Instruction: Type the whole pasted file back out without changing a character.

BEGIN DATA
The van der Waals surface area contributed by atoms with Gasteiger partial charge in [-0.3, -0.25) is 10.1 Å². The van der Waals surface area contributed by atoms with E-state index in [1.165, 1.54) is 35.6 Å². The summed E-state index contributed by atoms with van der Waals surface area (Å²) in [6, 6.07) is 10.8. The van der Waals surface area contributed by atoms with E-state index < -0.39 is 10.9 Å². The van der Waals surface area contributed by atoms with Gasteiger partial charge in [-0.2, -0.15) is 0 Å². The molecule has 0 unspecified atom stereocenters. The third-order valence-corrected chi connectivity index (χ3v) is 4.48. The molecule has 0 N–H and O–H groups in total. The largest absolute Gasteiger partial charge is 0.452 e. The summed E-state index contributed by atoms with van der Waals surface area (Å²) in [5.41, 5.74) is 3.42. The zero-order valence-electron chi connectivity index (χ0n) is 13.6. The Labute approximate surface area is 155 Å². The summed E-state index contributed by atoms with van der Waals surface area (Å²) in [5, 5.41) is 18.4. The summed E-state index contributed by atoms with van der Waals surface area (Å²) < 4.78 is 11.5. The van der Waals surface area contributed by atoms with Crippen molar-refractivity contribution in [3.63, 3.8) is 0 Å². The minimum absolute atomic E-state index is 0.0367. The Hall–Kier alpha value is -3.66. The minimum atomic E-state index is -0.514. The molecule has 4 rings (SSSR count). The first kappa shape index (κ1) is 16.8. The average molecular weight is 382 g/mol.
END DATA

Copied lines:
The van der Waals surface area contributed by atoms with Gasteiger partial charge in [-0.3, -0.25) is 10.1 Å². The van der Waals surface area contributed by atoms with E-state index in [1.165, 1.54) is 35.6 Å². The summed E-state index contributed by atoms with van der Waals surface area (Å²) in [6, 6.07) is 10.8. The van der Waals surface area contributed by atoms with E-state index < -0.39 is 10.9 Å². The van der Waals surface area contributed by atoms with Gasteiger partial charge in [-0.2, -0.15) is 0 Å². The molecule has 0 unspecified atom stereocenters. The third-order valence-corrected chi connectivity index (χ3v) is 4.48. The molecule has 0 N–H and O–H groups in total. The largest absolute Gasteiger partial charge is 0.452 e. The summed E-state index contributed by atoms with van der Waals surface area (Å²) in [5.41, 5.74) is 3.42. The zero-order valence-electron chi connectivity index (χ0n) is 13.6. The Labute approximate surface area is 155 Å². The summed E-state index contributed by atoms with van der Waals surface area (Å²) in [5, 5.41) is 18.4. The summed E-state index contributed by atoms with van der Waals surface area (Å²) < 4.78 is 11.5. The van der Waals surface area contributed by atoms with Crippen molar-refractivity contribution in [3.63, 3.8) is 0 Å². The minimum absolute atomic E-state index is 0.0367. The Hall–Kier alpha value is -3.66. The minimum atomic E-state index is -0.514. The molecule has 4 rings (SSSR count). The first kappa shape index (κ1) is 16.8. The average molecular weight is 382 g/mol.